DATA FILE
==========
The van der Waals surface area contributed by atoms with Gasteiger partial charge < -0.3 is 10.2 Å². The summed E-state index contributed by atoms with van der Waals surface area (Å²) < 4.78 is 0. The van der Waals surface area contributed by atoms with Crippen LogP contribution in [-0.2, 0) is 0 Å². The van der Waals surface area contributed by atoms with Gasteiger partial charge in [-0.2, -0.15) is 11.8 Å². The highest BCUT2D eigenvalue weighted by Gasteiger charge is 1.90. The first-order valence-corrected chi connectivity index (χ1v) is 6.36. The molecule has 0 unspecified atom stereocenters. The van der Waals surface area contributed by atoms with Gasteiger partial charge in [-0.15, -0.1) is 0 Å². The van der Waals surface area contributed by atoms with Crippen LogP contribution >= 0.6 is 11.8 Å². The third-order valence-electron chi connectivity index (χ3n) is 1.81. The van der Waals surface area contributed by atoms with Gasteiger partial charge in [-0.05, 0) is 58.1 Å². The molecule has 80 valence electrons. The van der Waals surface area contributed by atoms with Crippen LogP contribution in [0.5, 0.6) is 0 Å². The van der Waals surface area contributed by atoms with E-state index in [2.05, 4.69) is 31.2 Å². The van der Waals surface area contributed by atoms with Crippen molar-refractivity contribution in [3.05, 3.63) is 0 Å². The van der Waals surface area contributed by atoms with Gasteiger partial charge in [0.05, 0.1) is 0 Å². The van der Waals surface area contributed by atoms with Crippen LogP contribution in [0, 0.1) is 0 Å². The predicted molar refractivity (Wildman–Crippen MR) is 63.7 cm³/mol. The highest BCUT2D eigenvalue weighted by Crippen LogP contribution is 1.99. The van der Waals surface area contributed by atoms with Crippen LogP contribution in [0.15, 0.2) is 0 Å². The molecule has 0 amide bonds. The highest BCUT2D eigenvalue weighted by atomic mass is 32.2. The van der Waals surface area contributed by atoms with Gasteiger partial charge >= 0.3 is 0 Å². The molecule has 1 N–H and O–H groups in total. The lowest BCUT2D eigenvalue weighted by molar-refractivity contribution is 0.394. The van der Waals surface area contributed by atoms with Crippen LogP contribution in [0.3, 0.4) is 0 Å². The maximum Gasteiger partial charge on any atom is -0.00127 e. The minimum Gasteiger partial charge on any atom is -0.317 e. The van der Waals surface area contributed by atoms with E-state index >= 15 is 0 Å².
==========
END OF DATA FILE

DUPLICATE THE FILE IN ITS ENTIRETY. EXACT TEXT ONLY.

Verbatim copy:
The van der Waals surface area contributed by atoms with Gasteiger partial charge < -0.3 is 10.2 Å². The summed E-state index contributed by atoms with van der Waals surface area (Å²) < 4.78 is 0. The van der Waals surface area contributed by atoms with Crippen LogP contribution in [-0.2, 0) is 0 Å². The van der Waals surface area contributed by atoms with Gasteiger partial charge in [-0.2, -0.15) is 11.8 Å². The highest BCUT2D eigenvalue weighted by Gasteiger charge is 1.90. The first-order valence-corrected chi connectivity index (χ1v) is 6.36. The molecule has 0 unspecified atom stereocenters. The van der Waals surface area contributed by atoms with Gasteiger partial charge in [-0.15, -0.1) is 0 Å². The van der Waals surface area contributed by atoms with Crippen LogP contribution >= 0.6 is 11.8 Å². The third-order valence-electron chi connectivity index (χ3n) is 1.81. The van der Waals surface area contributed by atoms with Gasteiger partial charge in [-0.05, 0) is 58.1 Å². The molecule has 80 valence electrons. The van der Waals surface area contributed by atoms with Crippen LogP contribution in [0.5, 0.6) is 0 Å². The van der Waals surface area contributed by atoms with E-state index in [2.05, 4.69) is 31.2 Å². The van der Waals surface area contributed by atoms with Crippen molar-refractivity contribution in [3.05, 3.63) is 0 Å². The van der Waals surface area contributed by atoms with Gasteiger partial charge in [0.05, 0.1) is 0 Å². The van der Waals surface area contributed by atoms with Crippen LogP contribution in [0, 0.1) is 0 Å². The predicted molar refractivity (Wildman–Crippen MR) is 63.7 cm³/mol. The highest BCUT2D eigenvalue weighted by Crippen LogP contribution is 1.99. The van der Waals surface area contributed by atoms with Crippen LogP contribution in [0.15, 0.2) is 0 Å². The molecule has 0 amide bonds. The highest BCUT2D eigenvalue weighted by atomic mass is 32.2. The van der Waals surface area contributed by atoms with Gasteiger partial charge >= 0.3 is 0 Å². The molecule has 1 N–H and O–H groups in total. The lowest BCUT2D eigenvalue weighted by molar-refractivity contribution is 0.394. The van der Waals surface area contributed by atoms with Crippen LogP contribution in [0.3, 0.4) is 0 Å². The maximum Gasteiger partial charge on any atom is -0.00127 e. The minimum Gasteiger partial charge on any atom is -0.317 e. The van der Waals surface area contributed by atoms with E-state index >= 15 is 0 Å².